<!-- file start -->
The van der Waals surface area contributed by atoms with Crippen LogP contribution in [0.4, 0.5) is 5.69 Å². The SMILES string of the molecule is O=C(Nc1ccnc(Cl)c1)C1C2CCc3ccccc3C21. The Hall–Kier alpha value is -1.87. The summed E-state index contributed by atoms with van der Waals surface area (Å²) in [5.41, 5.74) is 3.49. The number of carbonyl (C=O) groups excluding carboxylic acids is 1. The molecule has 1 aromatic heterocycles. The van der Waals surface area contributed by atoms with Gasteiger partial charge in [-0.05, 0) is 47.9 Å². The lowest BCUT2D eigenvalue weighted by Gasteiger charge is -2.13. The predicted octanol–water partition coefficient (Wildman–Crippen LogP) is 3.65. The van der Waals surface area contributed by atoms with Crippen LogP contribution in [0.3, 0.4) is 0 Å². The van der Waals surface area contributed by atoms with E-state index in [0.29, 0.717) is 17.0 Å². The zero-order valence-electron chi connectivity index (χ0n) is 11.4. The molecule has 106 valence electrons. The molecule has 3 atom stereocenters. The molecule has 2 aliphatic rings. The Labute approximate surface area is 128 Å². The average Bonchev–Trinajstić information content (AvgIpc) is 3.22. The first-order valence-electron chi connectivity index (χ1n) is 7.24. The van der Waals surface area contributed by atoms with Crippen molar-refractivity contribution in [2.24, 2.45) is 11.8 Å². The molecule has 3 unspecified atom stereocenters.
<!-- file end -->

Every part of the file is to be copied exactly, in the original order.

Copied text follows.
The van der Waals surface area contributed by atoms with Crippen LogP contribution in [0.4, 0.5) is 5.69 Å². The SMILES string of the molecule is O=C(Nc1ccnc(Cl)c1)C1C2CCc3ccccc3C21. The Hall–Kier alpha value is -1.87. The summed E-state index contributed by atoms with van der Waals surface area (Å²) in [5.41, 5.74) is 3.49. The number of carbonyl (C=O) groups excluding carboxylic acids is 1. The molecule has 1 aromatic heterocycles. The van der Waals surface area contributed by atoms with Gasteiger partial charge in [-0.05, 0) is 47.9 Å². The lowest BCUT2D eigenvalue weighted by Gasteiger charge is -2.13. The predicted octanol–water partition coefficient (Wildman–Crippen LogP) is 3.65. The van der Waals surface area contributed by atoms with Crippen LogP contribution in [0.3, 0.4) is 0 Å². The van der Waals surface area contributed by atoms with E-state index in [0.29, 0.717) is 17.0 Å². The zero-order valence-electron chi connectivity index (χ0n) is 11.4. The molecule has 106 valence electrons. The molecule has 3 atom stereocenters. The molecule has 2 aliphatic rings. The Labute approximate surface area is 128 Å². The average Bonchev–Trinajstić information content (AvgIpc) is 3.22. The first-order valence-electron chi connectivity index (χ1n) is 7.24. The van der Waals surface area contributed by atoms with Crippen molar-refractivity contribution in [2.24, 2.45) is 11.8 Å². The molecule has 3 unspecified atom stereocenters.